In reading Kelsey Dallas’ Aug. 20 article “Americans under 30 are less supportive of religious freedom than other adults,” it really shouldn’t surprise anyone that attitudes about religion and religious freedom vary from one generation to the next, and particularly among millennials, those who have grown up in today’s digital age.
While most of Dallas’ article is open to debate about how the attitude of millennials will affect religious freedom, I would add a caution to anyone, millennial or not, who supports concrete restrictions on specific types of religious freedom, including the right to worship. Such restrictions, even if given the blessing of a Supreme Court ruling, could have the potential of being disastrous.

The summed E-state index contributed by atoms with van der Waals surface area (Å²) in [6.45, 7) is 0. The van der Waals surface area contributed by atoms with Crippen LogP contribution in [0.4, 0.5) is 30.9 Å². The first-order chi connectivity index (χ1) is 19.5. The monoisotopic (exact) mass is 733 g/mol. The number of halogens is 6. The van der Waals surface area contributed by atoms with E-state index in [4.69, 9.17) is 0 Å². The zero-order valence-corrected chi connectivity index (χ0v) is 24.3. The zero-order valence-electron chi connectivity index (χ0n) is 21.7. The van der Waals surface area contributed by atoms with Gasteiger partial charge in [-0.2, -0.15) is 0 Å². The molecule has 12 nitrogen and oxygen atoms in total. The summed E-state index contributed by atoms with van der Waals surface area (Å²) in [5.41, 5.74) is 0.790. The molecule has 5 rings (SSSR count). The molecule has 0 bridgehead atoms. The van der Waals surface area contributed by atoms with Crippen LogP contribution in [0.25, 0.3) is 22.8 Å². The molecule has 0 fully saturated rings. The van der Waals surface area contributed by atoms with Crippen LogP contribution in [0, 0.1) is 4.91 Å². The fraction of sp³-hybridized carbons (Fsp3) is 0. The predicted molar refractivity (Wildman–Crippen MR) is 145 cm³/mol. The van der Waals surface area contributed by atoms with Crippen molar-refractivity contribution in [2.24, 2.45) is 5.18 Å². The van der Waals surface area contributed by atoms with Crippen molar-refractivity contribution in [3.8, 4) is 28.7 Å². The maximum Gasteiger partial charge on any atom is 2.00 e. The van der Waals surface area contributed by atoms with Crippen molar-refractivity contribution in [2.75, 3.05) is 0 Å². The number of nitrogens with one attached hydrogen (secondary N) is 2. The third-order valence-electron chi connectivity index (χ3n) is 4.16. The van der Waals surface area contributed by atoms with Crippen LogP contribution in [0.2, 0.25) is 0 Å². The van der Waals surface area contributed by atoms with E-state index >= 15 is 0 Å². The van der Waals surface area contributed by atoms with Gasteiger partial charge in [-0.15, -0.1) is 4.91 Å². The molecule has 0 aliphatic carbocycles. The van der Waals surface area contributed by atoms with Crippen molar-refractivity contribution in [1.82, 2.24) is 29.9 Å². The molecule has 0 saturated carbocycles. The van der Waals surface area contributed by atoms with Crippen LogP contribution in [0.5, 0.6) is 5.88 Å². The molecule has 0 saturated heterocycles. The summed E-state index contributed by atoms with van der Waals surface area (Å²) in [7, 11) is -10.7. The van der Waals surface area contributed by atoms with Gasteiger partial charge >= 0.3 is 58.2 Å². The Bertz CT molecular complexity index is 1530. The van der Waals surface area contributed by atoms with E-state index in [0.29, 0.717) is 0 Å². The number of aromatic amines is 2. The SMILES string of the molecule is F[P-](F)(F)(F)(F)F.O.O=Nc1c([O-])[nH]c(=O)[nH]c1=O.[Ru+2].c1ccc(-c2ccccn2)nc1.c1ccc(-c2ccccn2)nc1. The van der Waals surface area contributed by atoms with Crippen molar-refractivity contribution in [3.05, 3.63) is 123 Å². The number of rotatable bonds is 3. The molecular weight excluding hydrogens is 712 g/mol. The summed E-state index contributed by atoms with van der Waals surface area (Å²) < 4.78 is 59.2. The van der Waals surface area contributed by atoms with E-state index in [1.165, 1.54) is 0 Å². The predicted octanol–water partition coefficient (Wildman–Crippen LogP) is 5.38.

In 1940, the U.S. Supreme Court ruled in Minersville School District v. Gobitis that all schoolchildren must salute the American flag, including those who were Jehovah’s Witnesses, despite their religion forbidding the saluting of any flag. As the result of this ruling, Jehovah’s Witnesses throughout the country were subjected to many types of verbal and physical violence. Likewise, many Jehovah's Witness churches were hit by vandals and even arsonists.
In response to these attacks on Jehovah’s Witnesses, the Supreme Court issued a second ruling in 1943, in West Virginia State Board of Education v. Barnette, which in effect overturned the Minersville case of 1940.
Regardless of one’s negative or hostile attitude toward religion and religious freedom, to take such hostility and cement it into the laws of the United States would not create a more peaceful, uniform, progressive society. Rather, this nation would face the same violent divisions we have already seen in places such as Northern Ireland, the former Yugoslavia and, of course, the Middle East. I can’t imagine any millennial supporting that.
Clark Roger Larsen